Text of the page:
UK wages rising at the fastest pace in almost three years
Please note this blog post was published over 12 months ago and so may not include the most up-to-date information, for example where regulation around investing has changed.
Recent figures released by the Office for National Statistics (ONS) shows UK wages rising at the fastest pace in almost three years.
According to the ONS, earnings excluding bonuses, increased by 2.8%, outstripping inflation which has slowed to 2.7% over the year to end of February.
According to Bloomberg’s contributor composite forecast, expectations from analysts and investment banks point to UK consumer prices (CPI) falling to 2.5% by the end of the year and 2.2% in 2019. If these forecasts are correct then fears of a further squeeze on household income will ease.
UK Wage and Price Growth (Rolling Year-on-Year)
Source: Office for National Statistics, March 2018.
The better news on inflation and wage growth picking up comes against a back drop of better employment data. Figures released by the ONS show the jobless rate for the UK falling to 4.2%. Unemployment is now at its lowest level in 43 years and is below the Bank of England’s estimated equilibrium rate. When an economy reaches its peak level of employment it usually leads to a shortage of workers with the required skill set. This in turn leads to higher wage demands.
The possibility that higher real wage growth will translate to higher consumer spending is not universally accepted. There are many variables in the mix to consider, such as the effects of currency. For example, strong appreciation in Sterling’s value over the year (10.25%) has been the core component in supressing inflation, reversing some of the impacts caused by the sharp depreciation in sterling after the Brexit vote. The level of debt in the UK is also high which means that an interest rate increase expected in May will restrain spending. We also have the ebb and flow of oil prices with recent increases at the pumps acting as a tax on consumer spending.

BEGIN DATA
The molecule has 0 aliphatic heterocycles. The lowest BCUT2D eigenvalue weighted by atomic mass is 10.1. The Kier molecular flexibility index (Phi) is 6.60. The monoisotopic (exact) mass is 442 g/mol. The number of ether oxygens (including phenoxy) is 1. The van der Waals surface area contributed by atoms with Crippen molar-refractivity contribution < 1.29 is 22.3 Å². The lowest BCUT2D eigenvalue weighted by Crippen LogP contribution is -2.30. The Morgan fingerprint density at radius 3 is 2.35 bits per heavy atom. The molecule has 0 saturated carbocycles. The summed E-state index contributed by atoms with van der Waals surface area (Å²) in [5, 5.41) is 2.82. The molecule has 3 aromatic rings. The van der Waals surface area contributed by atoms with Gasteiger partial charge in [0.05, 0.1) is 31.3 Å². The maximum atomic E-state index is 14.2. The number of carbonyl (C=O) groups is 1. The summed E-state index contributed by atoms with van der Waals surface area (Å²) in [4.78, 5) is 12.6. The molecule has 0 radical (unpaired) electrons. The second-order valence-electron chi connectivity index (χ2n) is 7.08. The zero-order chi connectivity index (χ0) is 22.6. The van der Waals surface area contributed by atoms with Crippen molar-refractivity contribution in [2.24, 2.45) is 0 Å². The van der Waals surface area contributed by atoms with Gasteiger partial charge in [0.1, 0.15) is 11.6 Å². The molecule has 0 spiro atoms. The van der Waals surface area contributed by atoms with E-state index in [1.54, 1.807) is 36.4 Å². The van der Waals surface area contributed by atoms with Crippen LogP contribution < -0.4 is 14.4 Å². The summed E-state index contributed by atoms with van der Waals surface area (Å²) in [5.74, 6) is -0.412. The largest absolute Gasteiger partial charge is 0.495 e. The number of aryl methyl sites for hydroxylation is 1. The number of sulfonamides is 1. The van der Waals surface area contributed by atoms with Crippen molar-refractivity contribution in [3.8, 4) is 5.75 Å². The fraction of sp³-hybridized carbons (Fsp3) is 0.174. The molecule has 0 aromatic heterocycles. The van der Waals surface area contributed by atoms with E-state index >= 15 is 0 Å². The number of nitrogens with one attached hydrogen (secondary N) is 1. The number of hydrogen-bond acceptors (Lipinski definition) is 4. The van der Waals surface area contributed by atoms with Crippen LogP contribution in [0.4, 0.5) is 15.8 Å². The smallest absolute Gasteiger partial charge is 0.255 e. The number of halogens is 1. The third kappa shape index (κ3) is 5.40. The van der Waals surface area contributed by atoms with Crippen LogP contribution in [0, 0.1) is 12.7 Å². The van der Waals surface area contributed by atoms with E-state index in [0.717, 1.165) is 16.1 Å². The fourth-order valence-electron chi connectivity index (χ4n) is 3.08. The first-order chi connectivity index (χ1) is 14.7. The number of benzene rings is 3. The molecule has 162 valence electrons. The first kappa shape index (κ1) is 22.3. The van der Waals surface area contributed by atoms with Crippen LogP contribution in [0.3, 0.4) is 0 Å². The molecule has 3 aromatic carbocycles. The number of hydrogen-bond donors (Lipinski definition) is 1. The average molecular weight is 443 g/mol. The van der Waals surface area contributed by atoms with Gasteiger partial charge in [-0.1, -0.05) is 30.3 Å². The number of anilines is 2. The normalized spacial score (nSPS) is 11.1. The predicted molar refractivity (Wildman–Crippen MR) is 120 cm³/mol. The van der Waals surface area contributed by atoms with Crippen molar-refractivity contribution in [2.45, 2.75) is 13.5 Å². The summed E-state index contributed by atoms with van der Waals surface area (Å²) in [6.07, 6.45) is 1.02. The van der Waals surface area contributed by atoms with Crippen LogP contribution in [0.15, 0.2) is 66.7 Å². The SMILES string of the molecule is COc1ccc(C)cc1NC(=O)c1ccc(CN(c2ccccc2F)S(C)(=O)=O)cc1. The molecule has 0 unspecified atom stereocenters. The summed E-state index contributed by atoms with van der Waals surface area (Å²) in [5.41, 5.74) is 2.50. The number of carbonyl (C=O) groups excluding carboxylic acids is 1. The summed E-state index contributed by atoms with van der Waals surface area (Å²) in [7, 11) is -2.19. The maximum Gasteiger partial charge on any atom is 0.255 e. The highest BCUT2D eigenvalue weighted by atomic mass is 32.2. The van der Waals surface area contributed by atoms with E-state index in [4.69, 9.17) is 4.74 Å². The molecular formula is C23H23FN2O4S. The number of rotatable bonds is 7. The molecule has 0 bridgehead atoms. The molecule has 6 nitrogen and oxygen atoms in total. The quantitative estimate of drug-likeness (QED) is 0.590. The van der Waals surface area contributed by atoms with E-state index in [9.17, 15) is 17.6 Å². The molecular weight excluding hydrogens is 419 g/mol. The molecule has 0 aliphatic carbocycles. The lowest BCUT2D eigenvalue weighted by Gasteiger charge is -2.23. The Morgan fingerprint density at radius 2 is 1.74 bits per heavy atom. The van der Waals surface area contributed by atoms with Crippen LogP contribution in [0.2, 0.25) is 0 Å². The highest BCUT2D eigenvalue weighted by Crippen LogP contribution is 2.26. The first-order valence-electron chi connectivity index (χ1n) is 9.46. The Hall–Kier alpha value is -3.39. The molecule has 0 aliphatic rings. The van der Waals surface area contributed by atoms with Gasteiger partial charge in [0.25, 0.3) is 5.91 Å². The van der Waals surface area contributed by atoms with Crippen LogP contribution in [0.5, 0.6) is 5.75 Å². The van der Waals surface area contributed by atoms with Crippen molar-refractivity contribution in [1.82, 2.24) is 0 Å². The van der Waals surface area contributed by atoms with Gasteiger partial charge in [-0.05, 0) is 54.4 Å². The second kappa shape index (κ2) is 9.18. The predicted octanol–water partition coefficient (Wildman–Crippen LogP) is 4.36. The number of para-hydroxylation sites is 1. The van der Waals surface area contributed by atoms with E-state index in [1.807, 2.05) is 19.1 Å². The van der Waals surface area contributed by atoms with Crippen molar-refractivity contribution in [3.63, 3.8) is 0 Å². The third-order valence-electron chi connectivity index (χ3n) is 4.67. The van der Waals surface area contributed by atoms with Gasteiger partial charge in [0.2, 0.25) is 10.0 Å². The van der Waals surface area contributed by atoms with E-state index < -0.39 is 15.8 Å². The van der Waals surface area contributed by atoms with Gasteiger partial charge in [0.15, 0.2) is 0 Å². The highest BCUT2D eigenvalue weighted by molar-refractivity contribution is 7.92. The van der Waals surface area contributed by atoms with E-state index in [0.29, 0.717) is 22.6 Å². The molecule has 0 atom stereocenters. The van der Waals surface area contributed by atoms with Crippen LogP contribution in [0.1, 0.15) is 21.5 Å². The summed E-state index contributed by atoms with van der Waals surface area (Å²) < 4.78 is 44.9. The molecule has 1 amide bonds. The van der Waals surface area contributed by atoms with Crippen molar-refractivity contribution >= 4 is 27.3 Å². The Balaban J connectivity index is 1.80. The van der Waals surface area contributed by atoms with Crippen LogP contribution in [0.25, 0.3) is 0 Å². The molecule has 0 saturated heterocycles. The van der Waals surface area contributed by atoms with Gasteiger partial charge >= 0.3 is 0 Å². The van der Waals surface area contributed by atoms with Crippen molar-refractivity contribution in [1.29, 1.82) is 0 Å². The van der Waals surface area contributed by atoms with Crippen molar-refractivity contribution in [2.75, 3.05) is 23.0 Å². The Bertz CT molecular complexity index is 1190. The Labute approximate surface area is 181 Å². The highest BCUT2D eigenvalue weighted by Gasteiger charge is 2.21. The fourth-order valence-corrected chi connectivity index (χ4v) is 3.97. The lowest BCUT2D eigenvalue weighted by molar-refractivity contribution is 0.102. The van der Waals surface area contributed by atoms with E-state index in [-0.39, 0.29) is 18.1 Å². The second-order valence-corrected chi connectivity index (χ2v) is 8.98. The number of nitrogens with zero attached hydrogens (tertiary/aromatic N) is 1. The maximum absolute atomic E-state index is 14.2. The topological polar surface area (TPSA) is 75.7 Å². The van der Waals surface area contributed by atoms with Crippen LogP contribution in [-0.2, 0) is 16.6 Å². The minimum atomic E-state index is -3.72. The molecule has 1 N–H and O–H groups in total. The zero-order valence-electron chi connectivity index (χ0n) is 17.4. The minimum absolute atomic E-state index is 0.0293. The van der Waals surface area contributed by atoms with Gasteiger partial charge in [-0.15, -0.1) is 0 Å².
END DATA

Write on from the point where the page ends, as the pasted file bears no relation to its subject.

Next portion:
The inflation and wage figures this week are positive. This allow some wiggle room for the Bank of England to consider increasing interest rates, with a slight increase being forecast to happen in May. With signs of productivity improvements and an opportunity to put agreement around Brexit into place the economy has potential to move onto a firmer footing.